Activists: U.S. used waterboarding more than it admits
(AP) CAIRO Human Rights Watch says it has uncovered evidence of a wider use of waterboarding in American interrogations of detainees than has been acknowledged by the United States.
The group's report details further brutal treatment at secret CIA-run prisons under the Bush administration-era U.S. program of detention and rendition of terror suspects.
The report also includes information about Washington's close cooperation with the regime of Libya's former dictator Muammar Qaddafi in the wake of the 9/11 attacks.
The U.S. handed over to Libya the Islamist opponents of Qaddafi who it detained abroad with only thin "diplomatic assurances" that they would not be mistreated. Human Rights Watch says several of them were subsequently tortured in prison.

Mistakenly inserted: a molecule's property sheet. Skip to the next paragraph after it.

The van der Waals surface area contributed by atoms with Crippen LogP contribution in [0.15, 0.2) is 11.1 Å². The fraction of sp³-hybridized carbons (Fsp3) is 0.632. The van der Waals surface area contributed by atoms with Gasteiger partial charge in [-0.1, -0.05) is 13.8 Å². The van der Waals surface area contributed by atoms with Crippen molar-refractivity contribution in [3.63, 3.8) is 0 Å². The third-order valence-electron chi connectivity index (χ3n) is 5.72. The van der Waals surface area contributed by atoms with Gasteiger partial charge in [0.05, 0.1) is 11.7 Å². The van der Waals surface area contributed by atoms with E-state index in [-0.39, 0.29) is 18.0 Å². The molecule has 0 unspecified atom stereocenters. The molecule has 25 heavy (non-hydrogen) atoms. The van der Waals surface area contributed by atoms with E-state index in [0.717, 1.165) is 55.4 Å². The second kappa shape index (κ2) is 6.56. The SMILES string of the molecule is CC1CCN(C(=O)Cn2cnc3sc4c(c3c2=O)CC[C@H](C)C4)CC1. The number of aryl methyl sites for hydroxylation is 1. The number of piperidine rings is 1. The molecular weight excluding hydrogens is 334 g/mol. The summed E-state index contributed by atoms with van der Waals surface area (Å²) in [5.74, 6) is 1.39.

The report comes days after the Justice Department announced it would not bring criminal charges against any CIA personnel over severe interrogation methods used in the detention and rendition program.
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